What allows patients with previously healthy hearts and lungs to be rather unaffected by minor pulmonary embolisms?

1. low resistance of pulmonary circulation
2. high capacitance


Pulmonary embolisms that occlude between 30 and 50% of pulmonary arterial circulation can cause ____________.

RV dysfunction but the patients are often able to maintain normal systemic pressure so you dont get:
1. decreased coronary artery perfusion/myocardial ischemia
2. decreased cerebral perfusion


If a minor pulmonary thromboemboli is allowed to organize, what can occur?

permanent occulision of the arterial branches resulting in eventual RV failure due to chronic pulmonary hypertension


What are some of the symptoms of pulmonary embolism?
Why is it hard to diagnose clinically?

tachycardia, syncope, dyspnea, substernal chest pain, fluctuating BP

It is difficult to diagnose because it has the same symptoms of coronary artery disease, pneumonia, asthma and aortic dissection


Diagnosis of PE should be consider in patients that display risk factors for __________.

DVT (deep vein thrombosis)


What are the three criteria for PE diagnosis?

1. high level of suspicion- predisposing factors
2. pulmonary angiogram (gold standard)
3. lab test- elevated D-dimers


What are examples of tissue fragments that can cause PE?

1. fragments of placental tissue entrapped in pulmonary vessels
2. amniotic fluid that enters venous circulation
3. Neoplastic cells - from carcinomas (epithelial neoplasms)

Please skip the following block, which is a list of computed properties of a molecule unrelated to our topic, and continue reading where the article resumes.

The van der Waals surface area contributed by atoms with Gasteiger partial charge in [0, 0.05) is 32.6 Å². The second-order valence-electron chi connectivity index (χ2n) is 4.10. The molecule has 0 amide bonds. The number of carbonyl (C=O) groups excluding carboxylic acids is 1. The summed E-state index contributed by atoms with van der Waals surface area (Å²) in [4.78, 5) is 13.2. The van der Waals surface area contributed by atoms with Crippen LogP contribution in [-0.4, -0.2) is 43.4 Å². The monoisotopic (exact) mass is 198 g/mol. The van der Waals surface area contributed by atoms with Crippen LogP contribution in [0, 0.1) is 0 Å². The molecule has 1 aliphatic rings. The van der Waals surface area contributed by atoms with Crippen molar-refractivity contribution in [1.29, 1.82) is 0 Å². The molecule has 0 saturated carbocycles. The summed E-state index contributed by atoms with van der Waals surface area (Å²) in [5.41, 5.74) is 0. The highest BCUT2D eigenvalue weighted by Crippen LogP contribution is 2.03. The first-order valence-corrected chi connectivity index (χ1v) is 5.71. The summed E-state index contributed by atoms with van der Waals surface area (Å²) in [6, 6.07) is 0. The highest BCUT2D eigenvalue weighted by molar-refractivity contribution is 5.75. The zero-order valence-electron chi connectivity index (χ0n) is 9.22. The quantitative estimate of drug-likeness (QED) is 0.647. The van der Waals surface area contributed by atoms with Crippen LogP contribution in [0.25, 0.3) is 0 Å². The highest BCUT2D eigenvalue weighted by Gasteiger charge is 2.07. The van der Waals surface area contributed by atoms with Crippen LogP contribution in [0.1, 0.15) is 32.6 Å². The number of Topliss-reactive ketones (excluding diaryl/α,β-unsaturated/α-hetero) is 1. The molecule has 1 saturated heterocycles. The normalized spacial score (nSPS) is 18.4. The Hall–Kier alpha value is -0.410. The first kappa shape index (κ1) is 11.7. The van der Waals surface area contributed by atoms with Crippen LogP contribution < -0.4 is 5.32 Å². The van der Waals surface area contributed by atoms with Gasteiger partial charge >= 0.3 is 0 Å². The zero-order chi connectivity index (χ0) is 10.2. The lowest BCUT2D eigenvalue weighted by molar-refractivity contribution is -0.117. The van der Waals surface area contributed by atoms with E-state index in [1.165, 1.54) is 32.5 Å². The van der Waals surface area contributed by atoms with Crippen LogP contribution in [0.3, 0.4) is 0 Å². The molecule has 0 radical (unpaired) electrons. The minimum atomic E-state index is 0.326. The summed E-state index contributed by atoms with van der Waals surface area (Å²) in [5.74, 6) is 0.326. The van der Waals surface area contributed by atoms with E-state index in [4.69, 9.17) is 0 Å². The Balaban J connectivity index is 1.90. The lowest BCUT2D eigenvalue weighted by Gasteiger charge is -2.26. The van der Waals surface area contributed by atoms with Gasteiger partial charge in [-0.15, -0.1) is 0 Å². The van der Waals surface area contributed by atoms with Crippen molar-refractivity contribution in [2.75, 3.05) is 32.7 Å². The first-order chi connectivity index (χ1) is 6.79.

When are fat emboli common?

Following traumatic long bone fracture and blunt trauma


If someone fractures a long bone traumatically, what type of embolism should be considered?
What two things will the patient present with?

Consider a fat emboli.
The patient will have:
1. respiratory distress from the fat emboli
2. confusion bcasue of fact in cerebral microcirculation


What are examples of foreign bodies that can cause embolism?

catheter tips, foreign matter from IV drug injection


What is the most common form of a gas embolism?

Air embolism- introduced into circulation via traumatic injury to a large vessel or through an intravascular catheter


What is decompression sickness? How does it typically occur?

It is when there is a rapid pressure reduction following increased body pressure (rising too fast when coming up from scuba diving)
It can cause a gas emboli


Gas emboli are better tolerated in the _________ than the __________ system.

Better tolerated venous than arterial


Infarcts occur in what percent of pulmonary emboli? Why?

They occur in less than ten percent of pulmonary emboli because the lung has dual circulation so some blood flow still gets in via collateral circulation


What are the two potential causes for local decrease in blood flow to the lung?
What is the major cause of pulmonary infarct?

1. global decrease in perfusion pressure
2. local vessel obstruction (emboli)

The major cause of pulmonary infarct is PE


What are the three situations where bronchial circulation may not be enough to deliver blood to areas compromised by PE?

1. Pre-existing lung disease (pneumonia, previousPE)
2. Congestive heart failure
3. Systemic hypotension


What area of the lung is susceptible to infarct?

near the pleural surface specifically at the costophrenic angle


What causes the "sharp, pleuritic pain" in pulmonary infarct?

Necrosis of lung parenchyma provokes inflammatory reaction with fibrin deposition. The inflammatory response causes pleuritic pain